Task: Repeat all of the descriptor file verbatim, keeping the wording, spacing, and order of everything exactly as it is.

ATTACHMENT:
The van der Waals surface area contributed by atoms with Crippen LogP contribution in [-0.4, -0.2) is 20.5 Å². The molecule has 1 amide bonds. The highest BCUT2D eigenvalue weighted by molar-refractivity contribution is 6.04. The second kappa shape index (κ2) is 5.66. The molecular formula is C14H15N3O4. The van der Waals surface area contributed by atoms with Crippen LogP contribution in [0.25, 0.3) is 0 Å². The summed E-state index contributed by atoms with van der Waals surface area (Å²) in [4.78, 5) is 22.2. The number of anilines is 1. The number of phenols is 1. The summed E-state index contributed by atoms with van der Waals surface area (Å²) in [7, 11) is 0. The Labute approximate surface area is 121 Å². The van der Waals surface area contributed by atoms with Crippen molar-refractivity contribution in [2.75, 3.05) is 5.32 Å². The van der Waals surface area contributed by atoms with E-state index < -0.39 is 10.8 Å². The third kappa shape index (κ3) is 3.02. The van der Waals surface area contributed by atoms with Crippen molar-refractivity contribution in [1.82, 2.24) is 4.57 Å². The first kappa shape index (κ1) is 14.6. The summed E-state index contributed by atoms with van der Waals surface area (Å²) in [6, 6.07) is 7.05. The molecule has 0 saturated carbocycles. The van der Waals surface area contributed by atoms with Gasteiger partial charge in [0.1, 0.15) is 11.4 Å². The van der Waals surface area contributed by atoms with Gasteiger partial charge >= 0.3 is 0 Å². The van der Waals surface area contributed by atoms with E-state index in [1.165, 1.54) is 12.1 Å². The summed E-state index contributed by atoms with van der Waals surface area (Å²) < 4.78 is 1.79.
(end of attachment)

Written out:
The van der Waals surface area contributed by atoms with Crippen LogP contribution in [-0.4, -0.2) is 20.5 Å². The molecule has 1 amide bonds. The highest BCUT2D eigenvalue weighted by molar-refractivity contribution is 6.04. The second kappa shape index (κ2) is 5.66. The molecular formula is C14H15N3O4. The van der Waals surface area contributed by atoms with Crippen LogP contribution in [0.25, 0.3) is 0 Å². The summed E-state index contributed by atoms with van der Waals surface area (Å²) in [4.78, 5) is 22.2. The number of anilines is 1. The number of phenols is 1. The summed E-state index contributed by atoms with van der Waals surface area (Å²) in [7, 11) is 0. The Labute approximate surface area is 121 Å². The van der Waals surface area contributed by atoms with Crippen molar-refractivity contribution in [2.75, 3.05) is 5.32 Å². The van der Waals surface area contributed by atoms with E-state index < -0.39 is 10.8 Å². The third kappa shape index (κ3) is 3.02. The van der Waals surface area contributed by atoms with Crippen molar-refractivity contribution in [1.82, 2.24) is 4.57 Å². The first kappa shape index (κ1) is 14.6. The summed E-state index contributed by atoms with van der Waals surface area (Å²) in [6, 6.07) is 7.05. The molecule has 0 saturated carbocycles. The van der Waals surface area contributed by atoms with Gasteiger partial charge in [0.1, 0.15) is 11.4 Å². The van der Waals surface area contributed by atoms with Gasteiger partial charge >= 0.3 is 0 Å². The van der Waals surface area contributed by atoms with E-state index in [1.165, 1.54) is 12.1 Å². The summed E-state index contributed by atoms with van der Waals surface area (Å²) < 4.78 is 1.79.